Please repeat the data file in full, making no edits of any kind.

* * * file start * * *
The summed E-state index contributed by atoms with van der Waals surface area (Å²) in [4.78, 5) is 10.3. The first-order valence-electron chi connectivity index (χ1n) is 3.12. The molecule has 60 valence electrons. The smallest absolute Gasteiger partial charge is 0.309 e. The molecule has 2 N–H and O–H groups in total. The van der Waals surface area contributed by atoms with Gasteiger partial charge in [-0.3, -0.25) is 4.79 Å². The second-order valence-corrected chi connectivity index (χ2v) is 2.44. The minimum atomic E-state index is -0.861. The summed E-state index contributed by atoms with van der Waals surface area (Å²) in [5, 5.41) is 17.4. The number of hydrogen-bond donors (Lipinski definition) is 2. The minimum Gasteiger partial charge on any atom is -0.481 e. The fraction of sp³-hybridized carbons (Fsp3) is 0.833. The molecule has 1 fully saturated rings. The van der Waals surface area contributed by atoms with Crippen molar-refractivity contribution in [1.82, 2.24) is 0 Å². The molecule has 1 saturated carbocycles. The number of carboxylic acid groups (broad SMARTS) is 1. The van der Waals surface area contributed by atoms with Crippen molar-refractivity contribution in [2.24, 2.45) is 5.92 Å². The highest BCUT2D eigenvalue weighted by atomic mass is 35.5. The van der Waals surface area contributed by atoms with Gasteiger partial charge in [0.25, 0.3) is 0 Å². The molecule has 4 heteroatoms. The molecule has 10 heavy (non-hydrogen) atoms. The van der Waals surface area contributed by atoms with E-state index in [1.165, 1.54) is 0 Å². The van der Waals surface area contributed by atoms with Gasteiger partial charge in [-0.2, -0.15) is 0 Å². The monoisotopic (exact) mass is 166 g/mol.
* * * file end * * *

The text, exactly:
The summed E-state index contributed by atoms with van der Waals surface area (Å²) in [4.78, 5) is 10.3. The first-order valence-electron chi connectivity index (χ1n) is 3.12. The molecule has 60 valence electrons. The smallest absolute Gasteiger partial charge is 0.309 e. The molecule has 2 N–H and O–H groups in total. The van der Waals surface area contributed by atoms with Gasteiger partial charge in [-0.3, -0.25) is 4.79 Å². The second-order valence-corrected chi connectivity index (χ2v) is 2.44. The minimum atomic E-state index is -0.861. The summed E-state index contributed by atoms with van der Waals surface area (Å²) in [5, 5.41) is 17.4. The number of hydrogen-bond donors (Lipinski definition) is 2. The minimum Gasteiger partial charge on any atom is -0.481 e. The fraction of sp³-hybridized carbons (Fsp3) is 0.833. The molecule has 1 fully saturated rings. The van der Waals surface area contributed by atoms with Crippen molar-refractivity contribution in [1.82, 2.24) is 0 Å². The molecule has 1 saturated carbocycles. The number of carboxylic acid groups (broad SMARTS) is 1. The van der Waals surface area contributed by atoms with Crippen molar-refractivity contribution in [2.24, 2.45) is 5.92 Å². The highest BCUT2D eigenvalue weighted by atomic mass is 35.5. The van der Waals surface area contributed by atoms with Gasteiger partial charge in [0.25, 0.3) is 0 Å². The molecule has 4 heteroatoms. The molecule has 10 heavy (non-hydrogen) atoms. The van der Waals surface area contributed by atoms with E-state index in [1.165, 1.54) is 0 Å². The van der Waals surface area contributed by atoms with Gasteiger partial charge in [-0.2, -0.15) is 0 Å². The monoisotopic (exact) mass is 166 g/mol.